Could co-working offices save malls?

As shopping centers struggle nationwide, flexible office and retail space could prove the answer, a new JLL study says

Aug.August 10, 2018 12:00 PM

(Credit: iStock)

A new kind of co-working space is seeking to capitalize on two current market trends: the increasing number of freelance and remote-location workers, and the loss of tenants in the retail sector.

The idea? To combine vacant retail space with co-working offices.

Commercial real estate firm JLL conducted a nationwide study of 75 co-working offices occupying more than 1 million square feet of former retail space. The study found such new, specialty co-working spaces not only help backfill vacant retail space, but also provide added benefits to workers, consumers and retailers.

“The current retail market is pushing landlords to find new ways to invigorate their space with alternative tenants, including co-working spaces,” Holly Rome, director of retail leasing for JLL, said in the study.

Rome said retail properties offer workers amenities like ample parking and nearby shopping and dining options.

“On the flip-side these tenants bring in daily traffic and have a stable master lease that’s typically five to 10 years,” Rome said.

More retail property owners are turning toward office tenants to fill spaces left when big chains close and move out, squeezed in large part by the continued expansion of e-commerce. In Los Angeles, Hudson Pacific Properties and Macerich have plans to convert 500,000 square feet at the Westside Pavilion mall into an office park.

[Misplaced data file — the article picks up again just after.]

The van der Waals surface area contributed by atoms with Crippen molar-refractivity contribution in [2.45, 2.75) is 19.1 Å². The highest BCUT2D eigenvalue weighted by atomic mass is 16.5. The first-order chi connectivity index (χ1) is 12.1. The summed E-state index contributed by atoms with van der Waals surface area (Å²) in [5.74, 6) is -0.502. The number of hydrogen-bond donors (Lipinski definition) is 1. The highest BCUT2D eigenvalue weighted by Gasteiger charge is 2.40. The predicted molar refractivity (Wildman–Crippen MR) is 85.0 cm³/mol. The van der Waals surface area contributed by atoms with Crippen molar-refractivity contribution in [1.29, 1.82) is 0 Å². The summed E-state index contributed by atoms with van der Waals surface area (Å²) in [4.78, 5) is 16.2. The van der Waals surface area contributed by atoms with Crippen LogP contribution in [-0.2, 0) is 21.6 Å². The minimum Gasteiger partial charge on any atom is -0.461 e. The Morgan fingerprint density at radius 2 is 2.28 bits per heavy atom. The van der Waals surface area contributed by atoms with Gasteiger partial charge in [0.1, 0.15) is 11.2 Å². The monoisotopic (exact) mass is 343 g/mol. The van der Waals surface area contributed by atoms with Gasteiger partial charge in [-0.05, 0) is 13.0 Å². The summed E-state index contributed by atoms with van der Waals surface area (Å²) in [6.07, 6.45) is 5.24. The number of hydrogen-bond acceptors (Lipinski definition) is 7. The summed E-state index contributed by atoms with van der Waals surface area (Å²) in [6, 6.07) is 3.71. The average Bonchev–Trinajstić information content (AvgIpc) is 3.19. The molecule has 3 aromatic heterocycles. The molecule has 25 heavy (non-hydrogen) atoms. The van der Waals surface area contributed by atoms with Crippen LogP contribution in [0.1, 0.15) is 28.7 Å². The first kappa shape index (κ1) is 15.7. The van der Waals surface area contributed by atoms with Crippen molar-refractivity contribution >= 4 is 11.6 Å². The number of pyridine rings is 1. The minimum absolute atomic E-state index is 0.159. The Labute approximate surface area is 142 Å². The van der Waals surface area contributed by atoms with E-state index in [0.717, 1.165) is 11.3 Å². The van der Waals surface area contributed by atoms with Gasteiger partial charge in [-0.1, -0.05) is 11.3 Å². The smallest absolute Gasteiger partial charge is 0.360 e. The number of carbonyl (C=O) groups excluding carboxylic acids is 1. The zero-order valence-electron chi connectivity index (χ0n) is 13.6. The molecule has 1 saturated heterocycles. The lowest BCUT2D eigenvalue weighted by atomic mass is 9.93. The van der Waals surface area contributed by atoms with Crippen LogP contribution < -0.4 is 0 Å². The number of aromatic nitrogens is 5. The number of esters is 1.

And just this week Macerich announced a partnership with co-working company Industrious to turn unused retail space into flexible offices. The first Industrious-managed co-working space inside a Macerich mall is set to open in Scottsdale, Arizona, in January 2019.

The JLL study found 21 percent of retail-based co-working spaces nationwide are in malls, and one in Chicago is proving there’s a new way forward.

Cowork at the Mall is a co-working space in Water Tower Place that combines office space, meeting and event space with retail areas for brands and start-ups. The 15,000-square-foot space will open in th fall, according to JLL.

Such a tenant can not only invigorate a mall — it could help rethink the flailing mall space altogether, according to the report, by turning the mall into a gathering place where “sales happen organically.”

These kinds of co-working spaces are largely concentrated in high-foot traffic areas with relatively high local average incomes, like Water Tower Place’s Gold Coast. That doesn’t do much for the suburban retail market, which is suffering from the closure of big boxes and the struggle to fill malls.

But there is a new kind of co-working space that could help these markets, the report said..

“Telework Hubs” are the most common type of co-working operation taking up former retail spaces, like the Union Cowork locations in La Jolla and San Diego, California, cited in the report. They are all-encompassing co-working spaces that target corporate workers, entrepreneurs and creatives, and that sublease space to small retailers like coffee shops.

They are also the most likely to backfill spaces left vacant when Toys “R” Us went out of business, the report said.

These new co-working and flexible retail spaces could not only transform the retail sector, but the office market as well. Since 2010, the flexible space sector has grown at an average yearly rate of 23 percent, compared to just 1 percent for the broader office market, according to the report.

In Chicago, the amount of co-working space has tripled in just four years.

“We’re forecasting a dramatic shift in office space in the next decade as tenant demand for more flexible space options forces building owners to adapt,” Scott Homa of JLL said in the report. “We expect this to drive a convergence of office, retail, and hospitality uses into one seamless, integrated tenant experience.”

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